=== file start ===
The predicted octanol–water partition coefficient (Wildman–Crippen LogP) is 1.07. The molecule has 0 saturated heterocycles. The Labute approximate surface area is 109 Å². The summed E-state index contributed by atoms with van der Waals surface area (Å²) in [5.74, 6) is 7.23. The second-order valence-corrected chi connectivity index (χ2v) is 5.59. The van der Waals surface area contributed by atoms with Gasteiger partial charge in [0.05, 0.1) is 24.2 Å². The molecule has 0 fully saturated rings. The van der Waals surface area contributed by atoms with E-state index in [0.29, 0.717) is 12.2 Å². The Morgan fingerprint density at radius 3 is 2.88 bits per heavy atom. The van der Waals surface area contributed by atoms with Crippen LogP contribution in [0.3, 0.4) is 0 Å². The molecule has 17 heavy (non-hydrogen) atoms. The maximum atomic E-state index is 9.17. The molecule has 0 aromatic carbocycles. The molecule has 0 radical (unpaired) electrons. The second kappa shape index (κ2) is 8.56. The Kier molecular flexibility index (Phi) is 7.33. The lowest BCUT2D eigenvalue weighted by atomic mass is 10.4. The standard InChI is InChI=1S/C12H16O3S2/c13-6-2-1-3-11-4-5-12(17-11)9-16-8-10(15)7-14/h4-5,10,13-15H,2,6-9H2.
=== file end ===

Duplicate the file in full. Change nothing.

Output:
The predicted octanol–water partition coefficient (Wildman–Crippen LogP) is 1.07. The molecule has 0 saturated heterocycles. The Labute approximate surface area is 109 Å². The summed E-state index contributed by atoms with van der Waals surface area (Å²) in [5.74, 6) is 7.23. The second-order valence-corrected chi connectivity index (χ2v) is 5.59. The van der Waals surface area contributed by atoms with Gasteiger partial charge in [0.05, 0.1) is 24.2 Å². The molecule has 0 fully saturated rings. The van der Waals surface area contributed by atoms with E-state index in [0.29, 0.717) is 12.2 Å². The Morgan fingerprint density at radius 3 is 2.88 bits per heavy atom. The van der Waals surface area contributed by atoms with Crippen LogP contribution in [0.3, 0.4) is 0 Å². The molecule has 17 heavy (non-hydrogen) atoms. The maximum atomic E-state index is 9.17. The molecule has 0 aromatic carbocycles. The molecule has 0 radical (unpaired) electrons. The second kappa shape index (κ2) is 8.56. The Kier molecular flexibility index (Phi) is 7.33. The lowest BCUT2D eigenvalue weighted by atomic mass is 10.4. The standard InChI is InChI=1S/C12H16O3S2/c13-6-2-1-3-11-4-5-12(17-11)9-16-8-10(15)7-14/h4-5,10,13-15H,2,6-9H2.